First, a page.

Gaius Avidius Nigrinus
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Gaius Avidius Nigrinus (died 118) was a Roman who lived between the 1st and 2nd centuries.
Nigrinus’ ancestors were Romans of the highest political rank: he was the son of an elder Gaius Avidius Nigrinus, his brother was the consul Titus Avidius Quietus and his uncle was the consul Tiberius Avidius Quietus. Nigrinus’ family was wealthy, distinguished and well-connected politically in Faventia (modern Faenza, Italy), where he was born and raised. Nigrinus and his family may have been related to Gaius Petronius Pontius Nigrinus, who was consul in the year 37.
His family had strong links to Greece. The father of Nigrinus had served at an unknown date during the reign of Roman Emperor Domitian (81-96) as Proconsul of Achaea, as had his paternal uncle. His family was friendly with the Roman Senator Pliny the Younger and the Greek Historian Plutarch, who dedicated ‘On Brotherly Love’ to the elder Nigrinus and Quietus.
Nigrinus was a longstanding friend of the Roman Emperor Trajan and his family. He served Trajan as Tribune in 105. Nigrinus served as Legatus of Achaea and probably participated in Trajan’s attempt to recognize and stabilize the administration of the financially troubled province. Nigrinus later became the Roman Governor of Greece.
In 110, Nigrinus served as suffect consul. During the year of his consulship, Trajan sent Nigrinus to Delphi, Greece as a member of an advisory council to assist the politician, later Greek historian Arrian in settling boundary disputes. This event is recorded in Delphi, where there are honorific inscriptions dedicated to Nigrinus in Greek and Latin.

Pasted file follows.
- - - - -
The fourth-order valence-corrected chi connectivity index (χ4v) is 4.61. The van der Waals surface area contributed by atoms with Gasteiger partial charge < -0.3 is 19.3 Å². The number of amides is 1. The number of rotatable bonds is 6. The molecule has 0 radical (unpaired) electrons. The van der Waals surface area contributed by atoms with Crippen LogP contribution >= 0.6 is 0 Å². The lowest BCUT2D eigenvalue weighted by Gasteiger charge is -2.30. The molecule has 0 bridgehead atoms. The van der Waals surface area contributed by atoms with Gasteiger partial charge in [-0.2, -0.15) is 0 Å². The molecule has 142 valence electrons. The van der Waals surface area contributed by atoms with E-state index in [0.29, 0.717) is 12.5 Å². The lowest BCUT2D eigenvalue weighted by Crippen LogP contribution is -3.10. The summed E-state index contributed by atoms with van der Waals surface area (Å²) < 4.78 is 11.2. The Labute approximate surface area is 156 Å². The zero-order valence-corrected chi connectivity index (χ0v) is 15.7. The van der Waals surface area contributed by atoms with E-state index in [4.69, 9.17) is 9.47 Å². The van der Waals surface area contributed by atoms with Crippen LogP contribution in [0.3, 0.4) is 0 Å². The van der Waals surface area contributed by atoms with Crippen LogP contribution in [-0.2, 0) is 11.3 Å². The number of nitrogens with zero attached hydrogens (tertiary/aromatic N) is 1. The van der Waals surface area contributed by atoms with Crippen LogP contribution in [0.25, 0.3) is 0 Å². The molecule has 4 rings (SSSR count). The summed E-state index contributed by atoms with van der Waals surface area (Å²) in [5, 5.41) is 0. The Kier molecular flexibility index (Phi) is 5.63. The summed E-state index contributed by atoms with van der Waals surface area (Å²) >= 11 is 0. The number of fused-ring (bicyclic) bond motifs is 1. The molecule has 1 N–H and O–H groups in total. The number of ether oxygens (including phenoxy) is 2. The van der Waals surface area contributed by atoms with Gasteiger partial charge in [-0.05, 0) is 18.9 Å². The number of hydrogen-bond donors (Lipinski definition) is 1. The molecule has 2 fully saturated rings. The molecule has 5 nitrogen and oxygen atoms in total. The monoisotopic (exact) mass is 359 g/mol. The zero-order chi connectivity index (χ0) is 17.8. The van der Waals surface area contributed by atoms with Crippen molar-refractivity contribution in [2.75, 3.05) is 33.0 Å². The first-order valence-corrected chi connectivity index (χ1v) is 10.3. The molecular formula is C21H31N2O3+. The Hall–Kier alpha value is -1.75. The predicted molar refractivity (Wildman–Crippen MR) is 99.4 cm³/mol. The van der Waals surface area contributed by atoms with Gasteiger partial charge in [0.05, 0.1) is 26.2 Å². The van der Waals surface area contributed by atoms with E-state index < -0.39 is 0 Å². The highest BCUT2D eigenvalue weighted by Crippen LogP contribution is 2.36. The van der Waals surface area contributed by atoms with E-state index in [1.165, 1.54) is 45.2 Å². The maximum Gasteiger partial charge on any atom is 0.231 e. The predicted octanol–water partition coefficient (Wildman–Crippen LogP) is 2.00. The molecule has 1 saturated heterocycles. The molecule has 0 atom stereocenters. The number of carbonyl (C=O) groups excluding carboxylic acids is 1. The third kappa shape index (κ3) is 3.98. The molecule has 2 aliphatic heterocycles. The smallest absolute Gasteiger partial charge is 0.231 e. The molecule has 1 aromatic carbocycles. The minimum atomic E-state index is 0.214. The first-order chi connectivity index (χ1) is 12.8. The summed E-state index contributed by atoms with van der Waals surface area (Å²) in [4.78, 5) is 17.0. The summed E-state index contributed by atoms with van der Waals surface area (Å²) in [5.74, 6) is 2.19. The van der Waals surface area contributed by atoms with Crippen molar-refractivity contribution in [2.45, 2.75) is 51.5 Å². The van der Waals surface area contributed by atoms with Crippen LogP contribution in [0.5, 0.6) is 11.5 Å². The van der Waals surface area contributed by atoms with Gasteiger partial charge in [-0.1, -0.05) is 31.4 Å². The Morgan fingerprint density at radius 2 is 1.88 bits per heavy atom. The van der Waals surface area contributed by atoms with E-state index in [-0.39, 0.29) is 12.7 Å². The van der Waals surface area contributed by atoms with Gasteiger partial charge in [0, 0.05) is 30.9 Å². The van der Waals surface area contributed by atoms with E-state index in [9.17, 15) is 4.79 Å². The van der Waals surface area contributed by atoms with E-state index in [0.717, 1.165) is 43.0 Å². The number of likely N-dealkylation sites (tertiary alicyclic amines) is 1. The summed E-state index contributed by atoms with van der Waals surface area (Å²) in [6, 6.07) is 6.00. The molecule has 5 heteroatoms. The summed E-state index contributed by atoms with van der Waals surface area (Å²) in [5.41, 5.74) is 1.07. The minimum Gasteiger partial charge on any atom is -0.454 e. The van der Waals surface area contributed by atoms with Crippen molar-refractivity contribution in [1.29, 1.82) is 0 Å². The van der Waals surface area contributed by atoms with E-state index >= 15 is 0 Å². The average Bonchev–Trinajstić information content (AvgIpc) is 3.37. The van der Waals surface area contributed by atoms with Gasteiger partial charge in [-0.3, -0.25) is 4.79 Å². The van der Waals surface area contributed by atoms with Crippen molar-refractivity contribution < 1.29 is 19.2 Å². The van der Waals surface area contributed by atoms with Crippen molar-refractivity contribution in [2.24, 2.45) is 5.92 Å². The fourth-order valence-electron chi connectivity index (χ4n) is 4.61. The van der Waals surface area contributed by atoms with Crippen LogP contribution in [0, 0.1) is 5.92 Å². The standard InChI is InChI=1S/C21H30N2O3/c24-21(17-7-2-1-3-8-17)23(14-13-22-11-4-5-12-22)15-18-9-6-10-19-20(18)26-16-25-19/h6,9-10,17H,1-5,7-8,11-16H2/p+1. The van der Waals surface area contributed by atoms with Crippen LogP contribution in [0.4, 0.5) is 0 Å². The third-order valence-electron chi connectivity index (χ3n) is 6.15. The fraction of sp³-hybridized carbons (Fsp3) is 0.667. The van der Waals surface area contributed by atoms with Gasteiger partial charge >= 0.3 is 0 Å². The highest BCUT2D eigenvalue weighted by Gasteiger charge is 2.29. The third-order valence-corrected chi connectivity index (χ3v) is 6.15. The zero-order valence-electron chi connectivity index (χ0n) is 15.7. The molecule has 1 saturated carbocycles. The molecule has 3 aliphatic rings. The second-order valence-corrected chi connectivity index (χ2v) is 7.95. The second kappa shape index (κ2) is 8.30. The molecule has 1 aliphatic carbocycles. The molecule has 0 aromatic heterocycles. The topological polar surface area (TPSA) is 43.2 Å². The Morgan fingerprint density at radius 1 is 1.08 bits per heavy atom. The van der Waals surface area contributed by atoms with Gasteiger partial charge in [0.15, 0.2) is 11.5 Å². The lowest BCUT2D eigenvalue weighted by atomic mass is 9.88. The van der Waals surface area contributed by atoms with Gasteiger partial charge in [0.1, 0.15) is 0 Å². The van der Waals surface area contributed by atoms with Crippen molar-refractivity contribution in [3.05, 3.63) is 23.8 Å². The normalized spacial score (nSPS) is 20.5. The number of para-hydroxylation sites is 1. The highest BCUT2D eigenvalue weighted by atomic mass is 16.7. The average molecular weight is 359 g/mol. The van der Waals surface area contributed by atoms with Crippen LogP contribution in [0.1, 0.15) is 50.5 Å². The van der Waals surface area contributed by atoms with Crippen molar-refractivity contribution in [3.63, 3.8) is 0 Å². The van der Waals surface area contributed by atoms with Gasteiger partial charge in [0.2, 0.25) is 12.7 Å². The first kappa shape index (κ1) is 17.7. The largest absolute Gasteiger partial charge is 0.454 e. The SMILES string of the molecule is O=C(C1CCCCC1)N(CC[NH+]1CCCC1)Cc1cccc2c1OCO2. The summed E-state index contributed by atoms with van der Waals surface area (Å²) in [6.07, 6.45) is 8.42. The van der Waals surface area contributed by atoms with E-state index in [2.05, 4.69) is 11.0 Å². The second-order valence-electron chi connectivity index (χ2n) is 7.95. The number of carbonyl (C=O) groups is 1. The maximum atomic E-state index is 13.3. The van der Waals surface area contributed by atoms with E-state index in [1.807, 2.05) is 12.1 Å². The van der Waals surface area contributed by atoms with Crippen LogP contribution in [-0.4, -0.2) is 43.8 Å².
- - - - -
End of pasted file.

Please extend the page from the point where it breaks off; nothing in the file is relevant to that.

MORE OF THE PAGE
Nigrinus was a trusted lieutenant of Trajan. Trajan appointed him as a Roman Governor of Dacia. Nigrinus commanded considerable political respect, for he was a leading military general and could have been seen as a possible heir of Trajan's.
In 117, Trajan died and he was succeeded by his paternal second cousin Hadrian. In the summer of 118, the Roman Senate ordered the execution of Nigrinus, on the grounds that he had been one of four senators involved in a plot to overthrow Hadrian. Nigrinus was probably involved in the plot because of differences with Hadrian’s imperial policy. It is also possible that Hadrian could have viewed Nigrinus as a potential threat, given his previous high standing and close relationship with Trajan.
Nigrinus in his life married an unattested Roman noble woman called Ignota Plautia. He had at least one known child, a daughter called Avidia Plautia. Plautia would marry Hadrian’s first adopted heir Lucius Aelius Verus Caesar, and thus Nigrinus would become the grandfather of the Roman Emperor Lucius Verus, prince Gaius Avidius Ceionius Commodus, princesses Ceionia Fabia and Ceionia Plautia.
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